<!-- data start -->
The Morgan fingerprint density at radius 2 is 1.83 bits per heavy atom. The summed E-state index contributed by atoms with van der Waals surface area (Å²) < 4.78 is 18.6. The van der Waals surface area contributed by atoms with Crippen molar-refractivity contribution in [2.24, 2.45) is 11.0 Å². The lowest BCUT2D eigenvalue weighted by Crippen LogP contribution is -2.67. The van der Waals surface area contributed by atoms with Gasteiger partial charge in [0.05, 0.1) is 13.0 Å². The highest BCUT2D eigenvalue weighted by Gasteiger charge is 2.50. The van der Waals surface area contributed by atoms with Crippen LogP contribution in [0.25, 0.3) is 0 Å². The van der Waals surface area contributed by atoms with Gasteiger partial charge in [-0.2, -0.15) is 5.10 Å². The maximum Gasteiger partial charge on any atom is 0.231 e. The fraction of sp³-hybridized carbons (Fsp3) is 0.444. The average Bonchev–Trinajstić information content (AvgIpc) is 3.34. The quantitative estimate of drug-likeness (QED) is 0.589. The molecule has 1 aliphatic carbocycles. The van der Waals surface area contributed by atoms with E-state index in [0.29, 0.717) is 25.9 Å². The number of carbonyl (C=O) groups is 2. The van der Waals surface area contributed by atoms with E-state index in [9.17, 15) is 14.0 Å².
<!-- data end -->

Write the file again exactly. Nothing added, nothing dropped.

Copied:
The Morgan fingerprint density at radius 2 is 1.83 bits per heavy atom. The summed E-state index contributed by atoms with van der Waals surface area (Å²) < 4.78 is 18.6. The van der Waals surface area contributed by atoms with Crippen molar-refractivity contribution in [2.24, 2.45) is 11.0 Å². The lowest BCUT2D eigenvalue weighted by Crippen LogP contribution is -2.67. The van der Waals surface area contributed by atoms with Gasteiger partial charge in [0.05, 0.1) is 13.0 Å². The highest BCUT2D eigenvalue weighted by Gasteiger charge is 2.50. The van der Waals surface area contributed by atoms with Crippen LogP contribution in [0.25, 0.3) is 0 Å². The van der Waals surface area contributed by atoms with Gasteiger partial charge in [-0.2, -0.15) is 5.10 Å². The maximum Gasteiger partial charge on any atom is 0.231 e. The fraction of sp³-hybridized carbons (Fsp3) is 0.444. The average Bonchev–Trinajstić information content (AvgIpc) is 3.34. The quantitative estimate of drug-likeness (QED) is 0.589. The molecule has 1 aliphatic carbocycles. The van der Waals surface area contributed by atoms with E-state index in [0.29, 0.717) is 25.9 Å². The number of carbonyl (C=O) groups is 2. The van der Waals surface area contributed by atoms with E-state index in [9.17, 15) is 14.0 Å².